The information collected is confidential and does not include the names and addresses of people diagnosed with HIV.
Public health staff use these data to understand who is at risk of the disease in order to plan activities to prevent new infections in the future and to provide services for people living with HIV. A to Z Feedback Contact us Emergency information. Last updated: 26 October What is HIV?
What are the symptoms of HIV infection? How is HIV spread? HIV is in the blood, semen, vaginal fluid or breast milk of an infected person and can be transmitted: during anal or vaginal sex without the protection of a condom by sharing drug injecting equipment contaminated needles, syringes and other injecting equipment and drug solutions by unsafe injections, tattoos and other procedures that involve unsterile cutting or piercing to a baby during pregnancy, childbirth or breast-feeding.
Who is at risk of getting infected with HIV? In Australia, people at the highest risk of getting HIV infection are: men who have sex with men people who have sex with people from countries with a high rate of HIV infection people who inject drugs people who had tattoos or other piercings overseas using unsterile equipment people who have sex with a person with a high risk of HIV as listed here.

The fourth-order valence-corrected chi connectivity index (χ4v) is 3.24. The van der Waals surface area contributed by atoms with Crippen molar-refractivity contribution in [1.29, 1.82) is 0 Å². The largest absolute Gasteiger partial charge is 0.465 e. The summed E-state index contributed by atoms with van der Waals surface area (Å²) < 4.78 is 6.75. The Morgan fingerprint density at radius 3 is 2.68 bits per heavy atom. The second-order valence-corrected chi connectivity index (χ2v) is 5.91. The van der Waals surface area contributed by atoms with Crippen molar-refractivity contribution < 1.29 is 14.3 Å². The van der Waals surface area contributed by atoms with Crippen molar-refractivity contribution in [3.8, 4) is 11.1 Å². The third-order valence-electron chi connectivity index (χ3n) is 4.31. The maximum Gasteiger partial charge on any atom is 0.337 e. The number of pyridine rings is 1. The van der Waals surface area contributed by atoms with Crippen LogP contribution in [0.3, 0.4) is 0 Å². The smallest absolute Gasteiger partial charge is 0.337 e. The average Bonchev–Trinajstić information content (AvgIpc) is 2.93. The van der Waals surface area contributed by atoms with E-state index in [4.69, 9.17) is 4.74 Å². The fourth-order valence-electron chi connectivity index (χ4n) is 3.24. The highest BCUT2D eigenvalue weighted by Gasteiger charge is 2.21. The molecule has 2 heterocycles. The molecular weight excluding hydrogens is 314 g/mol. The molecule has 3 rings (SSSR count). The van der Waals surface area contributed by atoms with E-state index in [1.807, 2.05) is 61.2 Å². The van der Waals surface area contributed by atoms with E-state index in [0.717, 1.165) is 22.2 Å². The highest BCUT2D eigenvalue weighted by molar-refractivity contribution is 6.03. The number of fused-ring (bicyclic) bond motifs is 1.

HIV can enter through an open cut or sore, or through contact with mucous membranes. In Australia, people at the highest risk of getting HIV infection are: men who have sex with men people who have sex with people from countries with a high rate of HIV infection people who inject drugs people who had tattoos or other piercings overseas using unsterile equipment people who have sex with a person with a high risk of HIV as listed here. To find out where you can get free, anonymous HIV testing with same day results near you, call The figures are drawn from the most useful cohort studies and meta-analyses which pool the data from as many studies as possible. Unfortunately, false-negative test results can happen too, so if your partner gets negative results and yours came back positive, it is wise to be cautious and have your partner retested. The virulence of the particular strain of HIV. The per-exposure measure of risk may cause activities to seem less risky.
How is HIV prevented?